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Sample Solutions

Practice 1

if (clazz1 == clazz2)

clazz1 = clazz2;

if (clazz1 == clazz3)

uses the const object for the 2nd operand. However, the operator == is defined to take un-const arg). Same for clazz1 == clazz2. Although the variable defined as the reference can be used as a normal variable and it is very convenient, it is not very safe. Hence, if you're not changing the variable when it's passed to other functions, constshould be attached to make sure that it wont' be modified.

Hence, the provided code should work by changing the definition of operator= andoperator== as:

void operator=(const MyClass &clazz){...

void operator==(const MyClass &clazz){...

Practice 2

The caller of both operator = and == would not know whether the content of the arg might be changed or not. Hence, you should put const to the args. Moreover, operator= needs to modify its own member variable, hence

void operator=(const MyClass &clazz) const {...

should be

void operator=(const MyClass &clazz) {...

Practice 3

The following function is defined as const it's not allowed to modify name.

    void setName(string n) const {
         name = n;

Even if a function is defined as const, you can allow certain member variable to be modified by adding mutable to the declaration of the variable:

int num1;
float num2;
mutable string name;

Practice 4

#include <iostream>
using namespace std;

// a class to store a dynamically generated char array.
class MyArray {
    char *ptr;
    // constructor, that takes one arg.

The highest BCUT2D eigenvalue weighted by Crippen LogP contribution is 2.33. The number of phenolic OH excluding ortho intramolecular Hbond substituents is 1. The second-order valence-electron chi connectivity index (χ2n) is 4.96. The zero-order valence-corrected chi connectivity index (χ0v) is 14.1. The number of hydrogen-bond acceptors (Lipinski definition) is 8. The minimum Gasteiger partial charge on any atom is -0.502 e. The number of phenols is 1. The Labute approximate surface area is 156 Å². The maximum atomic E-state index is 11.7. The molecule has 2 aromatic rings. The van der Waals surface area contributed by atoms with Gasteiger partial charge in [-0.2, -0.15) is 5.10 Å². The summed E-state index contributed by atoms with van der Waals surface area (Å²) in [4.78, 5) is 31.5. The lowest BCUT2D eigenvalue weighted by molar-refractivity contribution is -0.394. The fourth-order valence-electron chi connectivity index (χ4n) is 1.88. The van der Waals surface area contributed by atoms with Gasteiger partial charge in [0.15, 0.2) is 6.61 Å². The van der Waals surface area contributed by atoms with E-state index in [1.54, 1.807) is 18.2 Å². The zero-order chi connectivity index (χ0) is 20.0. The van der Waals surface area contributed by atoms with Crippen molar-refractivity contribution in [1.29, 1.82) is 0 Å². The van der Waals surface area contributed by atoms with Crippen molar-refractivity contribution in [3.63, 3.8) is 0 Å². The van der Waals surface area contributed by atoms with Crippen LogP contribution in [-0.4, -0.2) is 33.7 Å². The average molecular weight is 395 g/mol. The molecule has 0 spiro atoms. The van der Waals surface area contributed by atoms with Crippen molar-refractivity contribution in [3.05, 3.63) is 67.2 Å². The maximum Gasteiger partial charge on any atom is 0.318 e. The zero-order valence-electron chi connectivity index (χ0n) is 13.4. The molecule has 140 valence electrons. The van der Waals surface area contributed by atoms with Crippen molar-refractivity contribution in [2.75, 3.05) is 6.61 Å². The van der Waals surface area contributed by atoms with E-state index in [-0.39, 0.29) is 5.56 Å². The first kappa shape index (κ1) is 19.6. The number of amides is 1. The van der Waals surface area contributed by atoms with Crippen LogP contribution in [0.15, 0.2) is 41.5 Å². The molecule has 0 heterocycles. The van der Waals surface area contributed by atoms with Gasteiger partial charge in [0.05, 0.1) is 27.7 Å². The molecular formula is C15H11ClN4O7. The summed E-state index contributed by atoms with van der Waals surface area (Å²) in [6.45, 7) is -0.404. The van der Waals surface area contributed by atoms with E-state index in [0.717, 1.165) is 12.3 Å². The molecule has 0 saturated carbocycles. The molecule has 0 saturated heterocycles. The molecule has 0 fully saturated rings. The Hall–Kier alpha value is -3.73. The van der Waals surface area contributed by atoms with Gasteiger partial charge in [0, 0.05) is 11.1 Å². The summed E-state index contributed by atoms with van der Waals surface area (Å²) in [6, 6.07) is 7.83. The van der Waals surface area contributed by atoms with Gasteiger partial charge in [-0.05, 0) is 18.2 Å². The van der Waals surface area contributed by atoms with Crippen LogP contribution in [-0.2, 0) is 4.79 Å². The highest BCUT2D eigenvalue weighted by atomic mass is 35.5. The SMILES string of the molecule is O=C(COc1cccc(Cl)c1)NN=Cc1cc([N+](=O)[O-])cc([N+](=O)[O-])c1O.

// *p is the string to be stored in the dynamically allocated char array
    MyArray(char *p) {
        const int size = strlen(p);
        try {
            ptr = new char[size + 1];
            if (ptr == NULL)
                throw p;
        } catch (...) {
            cerr << "memory error" << endl;
        strcpy(ptr, p);
    char *getstr() {return ptr;}
    MyArray &operator=(const MyArray &ra) {
        if (this == &ra)
            return *this;
            delete[] ptr;
        const int size = strlen(ra.ptr);
        try {
            ptr = new char[size + 1];
            if (ptr == NULL)
                throw ptr;
        } catch (...) {
            cerr << "Memory Error" << endl;

        strcpy(ptr, ra.ptr);
        return *this;
    ~MyArray() {
        cout << "MyArray::Destructor : " << ptr << endl;
        delete[] ptr;
        ptr = NULL;

int main() {
    MyArray mArray1("mArray1's string");
    MyArray mArray2("mArray2's string");

    cout << "mArray1's content = " << mArray1.getstr() << endl;
    cout << "mArray2's content = " << mArray2.getstr() << endl;

    cout << "mArray2's value after self copy: " << (myArray2 = myArray2).getstr() << endl;
    cout << "mArray1's value after copy from mArray2: " << (myArray1 = myArray2).getstr() << endl;

    return 0;